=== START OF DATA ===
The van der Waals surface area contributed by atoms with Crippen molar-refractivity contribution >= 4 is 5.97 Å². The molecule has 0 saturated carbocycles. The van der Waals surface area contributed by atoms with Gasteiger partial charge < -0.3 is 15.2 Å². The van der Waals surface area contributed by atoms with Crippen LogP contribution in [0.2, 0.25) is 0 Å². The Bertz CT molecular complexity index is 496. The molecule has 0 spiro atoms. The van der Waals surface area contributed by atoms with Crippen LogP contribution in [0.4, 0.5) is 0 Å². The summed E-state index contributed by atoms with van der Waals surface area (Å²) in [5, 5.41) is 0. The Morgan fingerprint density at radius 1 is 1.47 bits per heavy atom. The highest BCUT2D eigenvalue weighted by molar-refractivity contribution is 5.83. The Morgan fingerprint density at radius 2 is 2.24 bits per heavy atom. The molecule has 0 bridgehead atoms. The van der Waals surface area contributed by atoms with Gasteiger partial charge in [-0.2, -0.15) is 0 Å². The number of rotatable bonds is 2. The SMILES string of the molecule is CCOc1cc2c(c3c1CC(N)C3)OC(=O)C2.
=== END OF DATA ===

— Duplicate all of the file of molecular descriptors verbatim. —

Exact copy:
The van der Waals surface area contributed by atoms with Crippen molar-refractivity contribution >= 4 is 5.97 Å². The molecule has 0 saturated carbocycles. The van der Waals surface area contributed by atoms with Gasteiger partial charge < -0.3 is 15.2 Å². The van der Waals surface area contributed by atoms with Crippen LogP contribution in [0.2, 0.25) is 0 Å². The Bertz CT molecular complexity index is 496. The molecule has 0 spiro atoms. The van der Waals surface area contributed by atoms with Crippen LogP contribution in [0.4, 0.5) is 0 Å². The summed E-state index contributed by atoms with van der Waals surface area (Å²) in [5, 5.41) is 0. The Morgan fingerprint density at radius 1 is 1.47 bits per heavy atom. The highest BCUT2D eigenvalue weighted by molar-refractivity contribution is 5.83. The Morgan fingerprint density at radius 2 is 2.24 bits per heavy atom. The molecule has 0 bridgehead atoms. The van der Waals surface area contributed by atoms with Gasteiger partial charge in [-0.2, -0.15) is 0 Å². The number of rotatable bonds is 2. The SMILES string of the molecule is CCOc1cc2c(c3c1CC(N)C3)OC(=O)C2.